How Successfully Is Your Organization Using Social Technologies?

Nigel Fenwick

Let's face it, there are plenty of examples emerging of organizations doing great things with social technologies -- but just how many are having a measurable impact on their organization's goals?

If you think your organization is already doing great things with social technology you may be right. If you are seeing measurable results, I encourage you to nominate your organization for a Groundswell award.

What's a Groundswell award? Josh Bernoff, one of the authors of Groundswell, explains the history of the award in his blog here. Each year we review multiple nominations across various categories of social technology use; we identify the examples we believe best demonstrate the criteria for winning each award. We have categories that include internal and external uses of social technologies, and we're especially interested to see examples of strong collaboration between IT and Marketing. This is the fifth year we are running these awards (you can see past winners here and a full list of award categories below).

The 2011 award categories include:
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Are Businesses Missing The Benefits Of Collaboration Technology?

TJ Keitt

Last night I had the pleasure of attending a customer case study session hosted by Cisco. Representatives from two clients -- SmithAmundsen (a law firm) and Republic Services (a waste management company) -- discussed how they were deploying Cisco unified communication and collaboration technology within their businesses. While the two speakers presented compelling stories about the need for collaboration within business, what caught my attention was where their companies received value. The constant refrain was these technologies saved money on travel, office space and IT expenditures. This isn't a new story: last year at Cisco's Collaboration Summit, Vid Byanna of Accenture mentioned that travel cost reduction was a big driver for his firm adopting desktop video technology for its remote workforce. Nor is this a Cisco-specific story: I recently published a report that shows the majority of content and collaboration professionals say travel reductions is the #1 benefit of collaboration software. But does it teach us the right lesson about the value of collaboration software?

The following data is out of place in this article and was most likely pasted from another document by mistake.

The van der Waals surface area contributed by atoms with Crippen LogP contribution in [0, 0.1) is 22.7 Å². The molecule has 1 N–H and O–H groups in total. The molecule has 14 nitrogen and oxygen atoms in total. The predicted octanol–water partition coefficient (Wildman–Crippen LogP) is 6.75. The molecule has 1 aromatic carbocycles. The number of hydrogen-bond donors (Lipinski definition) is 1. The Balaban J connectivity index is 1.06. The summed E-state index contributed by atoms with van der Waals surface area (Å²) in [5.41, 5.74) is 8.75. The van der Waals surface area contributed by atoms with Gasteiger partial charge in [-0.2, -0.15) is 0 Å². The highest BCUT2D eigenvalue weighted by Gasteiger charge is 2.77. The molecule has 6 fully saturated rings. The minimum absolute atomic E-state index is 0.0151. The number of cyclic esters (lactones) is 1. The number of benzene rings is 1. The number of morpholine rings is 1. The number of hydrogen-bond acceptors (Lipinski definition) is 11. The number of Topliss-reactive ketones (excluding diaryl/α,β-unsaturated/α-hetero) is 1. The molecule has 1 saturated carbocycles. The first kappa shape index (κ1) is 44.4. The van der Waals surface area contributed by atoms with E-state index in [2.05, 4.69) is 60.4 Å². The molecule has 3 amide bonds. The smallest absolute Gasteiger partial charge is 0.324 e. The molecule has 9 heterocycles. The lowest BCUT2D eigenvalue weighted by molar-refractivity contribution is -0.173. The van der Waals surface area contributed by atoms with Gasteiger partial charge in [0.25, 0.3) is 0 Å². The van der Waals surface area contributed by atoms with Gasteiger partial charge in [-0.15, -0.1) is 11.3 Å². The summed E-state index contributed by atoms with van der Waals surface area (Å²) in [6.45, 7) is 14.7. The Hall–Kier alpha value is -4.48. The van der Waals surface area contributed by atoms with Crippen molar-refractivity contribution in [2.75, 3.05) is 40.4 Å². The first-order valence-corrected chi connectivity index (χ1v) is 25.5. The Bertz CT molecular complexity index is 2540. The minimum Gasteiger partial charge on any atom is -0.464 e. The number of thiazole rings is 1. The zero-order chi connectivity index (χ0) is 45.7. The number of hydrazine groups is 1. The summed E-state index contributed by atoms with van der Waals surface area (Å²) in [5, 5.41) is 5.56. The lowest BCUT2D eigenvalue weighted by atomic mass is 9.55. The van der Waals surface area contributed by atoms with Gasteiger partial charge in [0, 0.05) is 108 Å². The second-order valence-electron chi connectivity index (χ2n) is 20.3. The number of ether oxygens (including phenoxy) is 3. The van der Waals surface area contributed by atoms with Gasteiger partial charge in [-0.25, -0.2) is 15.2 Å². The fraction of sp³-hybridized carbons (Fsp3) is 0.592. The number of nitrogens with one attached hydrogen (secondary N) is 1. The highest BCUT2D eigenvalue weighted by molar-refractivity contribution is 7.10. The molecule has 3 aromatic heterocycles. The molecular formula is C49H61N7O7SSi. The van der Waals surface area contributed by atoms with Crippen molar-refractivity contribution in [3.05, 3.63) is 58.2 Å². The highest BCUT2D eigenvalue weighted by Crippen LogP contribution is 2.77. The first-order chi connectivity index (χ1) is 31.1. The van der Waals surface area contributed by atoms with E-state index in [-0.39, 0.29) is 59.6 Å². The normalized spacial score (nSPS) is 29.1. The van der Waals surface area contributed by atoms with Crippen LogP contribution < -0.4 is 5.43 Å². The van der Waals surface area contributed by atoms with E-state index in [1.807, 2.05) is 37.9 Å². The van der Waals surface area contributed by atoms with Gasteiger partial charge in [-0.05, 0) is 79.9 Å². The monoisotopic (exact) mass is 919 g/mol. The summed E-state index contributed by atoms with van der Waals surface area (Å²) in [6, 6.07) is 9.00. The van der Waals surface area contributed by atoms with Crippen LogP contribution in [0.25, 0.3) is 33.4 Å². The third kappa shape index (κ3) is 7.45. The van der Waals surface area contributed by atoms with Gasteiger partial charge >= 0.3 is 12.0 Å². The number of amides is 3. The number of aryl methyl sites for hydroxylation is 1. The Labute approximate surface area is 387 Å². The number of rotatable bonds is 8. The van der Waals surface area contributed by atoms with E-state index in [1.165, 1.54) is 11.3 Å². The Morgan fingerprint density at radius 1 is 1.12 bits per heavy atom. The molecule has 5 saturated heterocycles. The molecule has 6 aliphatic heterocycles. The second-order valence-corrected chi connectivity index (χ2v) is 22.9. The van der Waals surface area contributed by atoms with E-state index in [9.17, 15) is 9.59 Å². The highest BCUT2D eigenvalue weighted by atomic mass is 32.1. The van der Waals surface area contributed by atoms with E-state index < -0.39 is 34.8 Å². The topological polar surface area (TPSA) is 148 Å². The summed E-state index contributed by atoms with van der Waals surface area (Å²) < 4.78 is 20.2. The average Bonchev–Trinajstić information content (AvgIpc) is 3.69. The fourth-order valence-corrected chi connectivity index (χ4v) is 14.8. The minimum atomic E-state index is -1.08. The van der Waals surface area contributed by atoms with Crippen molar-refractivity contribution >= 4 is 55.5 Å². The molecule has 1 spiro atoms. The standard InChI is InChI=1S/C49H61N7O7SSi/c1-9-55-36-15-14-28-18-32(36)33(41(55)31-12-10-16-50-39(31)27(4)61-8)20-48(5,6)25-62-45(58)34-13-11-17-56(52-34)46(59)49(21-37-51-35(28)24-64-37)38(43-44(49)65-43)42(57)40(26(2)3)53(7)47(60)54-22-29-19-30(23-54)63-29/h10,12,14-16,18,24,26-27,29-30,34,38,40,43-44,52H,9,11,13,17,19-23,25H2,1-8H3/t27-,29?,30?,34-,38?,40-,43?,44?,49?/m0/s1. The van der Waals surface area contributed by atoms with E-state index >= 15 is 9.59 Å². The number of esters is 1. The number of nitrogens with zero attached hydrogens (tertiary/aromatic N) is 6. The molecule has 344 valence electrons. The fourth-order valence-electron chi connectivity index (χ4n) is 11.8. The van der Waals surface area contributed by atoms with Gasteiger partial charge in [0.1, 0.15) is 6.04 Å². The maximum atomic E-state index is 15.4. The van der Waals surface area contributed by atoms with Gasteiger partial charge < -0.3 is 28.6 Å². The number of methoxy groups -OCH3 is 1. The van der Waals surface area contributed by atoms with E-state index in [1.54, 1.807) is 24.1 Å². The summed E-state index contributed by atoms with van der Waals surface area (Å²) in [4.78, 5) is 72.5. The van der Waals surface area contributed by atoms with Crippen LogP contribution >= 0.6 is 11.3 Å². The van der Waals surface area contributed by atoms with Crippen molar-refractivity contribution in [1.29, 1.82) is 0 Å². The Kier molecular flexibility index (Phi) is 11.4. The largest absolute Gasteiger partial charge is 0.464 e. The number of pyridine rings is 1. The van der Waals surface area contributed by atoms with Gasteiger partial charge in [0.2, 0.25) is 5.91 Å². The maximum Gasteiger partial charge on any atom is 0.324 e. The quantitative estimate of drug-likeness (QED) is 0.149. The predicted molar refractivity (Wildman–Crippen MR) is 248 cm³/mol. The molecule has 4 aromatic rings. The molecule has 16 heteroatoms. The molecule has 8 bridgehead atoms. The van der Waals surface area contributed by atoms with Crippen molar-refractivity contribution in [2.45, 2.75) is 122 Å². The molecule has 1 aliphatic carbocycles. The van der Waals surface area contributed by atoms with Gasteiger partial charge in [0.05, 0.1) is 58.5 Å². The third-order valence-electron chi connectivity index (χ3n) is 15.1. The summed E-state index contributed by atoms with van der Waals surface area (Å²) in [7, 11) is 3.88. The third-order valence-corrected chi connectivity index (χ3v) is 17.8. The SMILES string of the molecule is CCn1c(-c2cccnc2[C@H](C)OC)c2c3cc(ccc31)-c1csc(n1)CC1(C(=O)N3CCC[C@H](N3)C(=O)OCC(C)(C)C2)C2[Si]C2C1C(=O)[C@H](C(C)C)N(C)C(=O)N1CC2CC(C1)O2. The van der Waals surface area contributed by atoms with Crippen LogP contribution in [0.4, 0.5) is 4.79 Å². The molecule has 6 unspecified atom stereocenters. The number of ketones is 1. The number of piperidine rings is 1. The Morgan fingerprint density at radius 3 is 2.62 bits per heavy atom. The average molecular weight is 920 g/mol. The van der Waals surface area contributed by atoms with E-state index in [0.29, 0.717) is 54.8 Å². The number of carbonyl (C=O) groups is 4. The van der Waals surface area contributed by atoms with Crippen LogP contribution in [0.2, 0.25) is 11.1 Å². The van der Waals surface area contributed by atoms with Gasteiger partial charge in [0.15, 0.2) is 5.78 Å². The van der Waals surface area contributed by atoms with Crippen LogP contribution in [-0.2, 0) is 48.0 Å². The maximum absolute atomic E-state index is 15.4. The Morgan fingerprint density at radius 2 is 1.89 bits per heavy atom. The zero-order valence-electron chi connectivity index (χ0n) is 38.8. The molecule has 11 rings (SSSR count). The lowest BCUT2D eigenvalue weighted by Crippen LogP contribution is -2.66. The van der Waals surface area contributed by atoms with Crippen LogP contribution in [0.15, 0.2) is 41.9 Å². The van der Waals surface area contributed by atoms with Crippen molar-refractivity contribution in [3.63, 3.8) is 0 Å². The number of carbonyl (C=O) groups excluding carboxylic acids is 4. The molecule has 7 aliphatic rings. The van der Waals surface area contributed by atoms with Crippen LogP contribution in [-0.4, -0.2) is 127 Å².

In general, when we think about finding ways to let employees come together in groups to do work, we assume some type of business benefit: faster problem resolution, more innovative ideas and quicker time to market are a few examples. So why, in a business world where 42% of the workforce is mobile, do just 19% and 9% of content and collaboration professionals see improved innovation and faster time to market, respectively, as outcomes of using collaboration software? I have a couple of ideas that I'll be testing in my research going forward. I think this disconnect springs from one of three places:

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Beyond Social Computing: Lessons For CIOs In The Empowered Era

Nigel Fenwick

Just when you were getting your mind around Social Computing, Forrester has concluded that Social Computing is a steppingstone along the path to the empowered era. At least that’s one of the findings you’ll discover in the new book Empoweredco-authored by Groundswell author Josh Bernoff and Ted Schadler, published today by Harvard Business Review Press.

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Social technologies: Standalone Applications Or Features?

TJ Keitt

During CScape at Cisco Live, one of the more interesting conversations I had started with a simple question: Is social software (and collaboration software in general) a set of standalone applications or features of other business applications? This sprang from a discussion on the future of the collaboration technology business and really speaks to a couple of important developments in the market:

 

1) Collaboration platform vendors incorporating social features into their offerings. Anyone who's followed my research and my blog posts knows this story: Cisco, IBM, Microsoft and Novell (amongst others) have released collaboration tools that include robust Web 2.0 technologies such as social networks, tag clouds and blogs. This has led to a maturing of the messaging of pure-play vendors - going from "we have the best social software" to "this is how we solve a specific business problem."

2) Business applications that power business processes are becoming social. Another recurring theme in my research is corporate interest in (and fear of not having) enterprise 2.0 technology has led business application vendors to jump into the market. As these vendors do so, they are seeking out tools to help them make their applications social. The inclusion of business application vendors, though, has put more pressure on the pure-play vendors to find a niche that will allow them to compete with vendors that have sure footholds in businesses.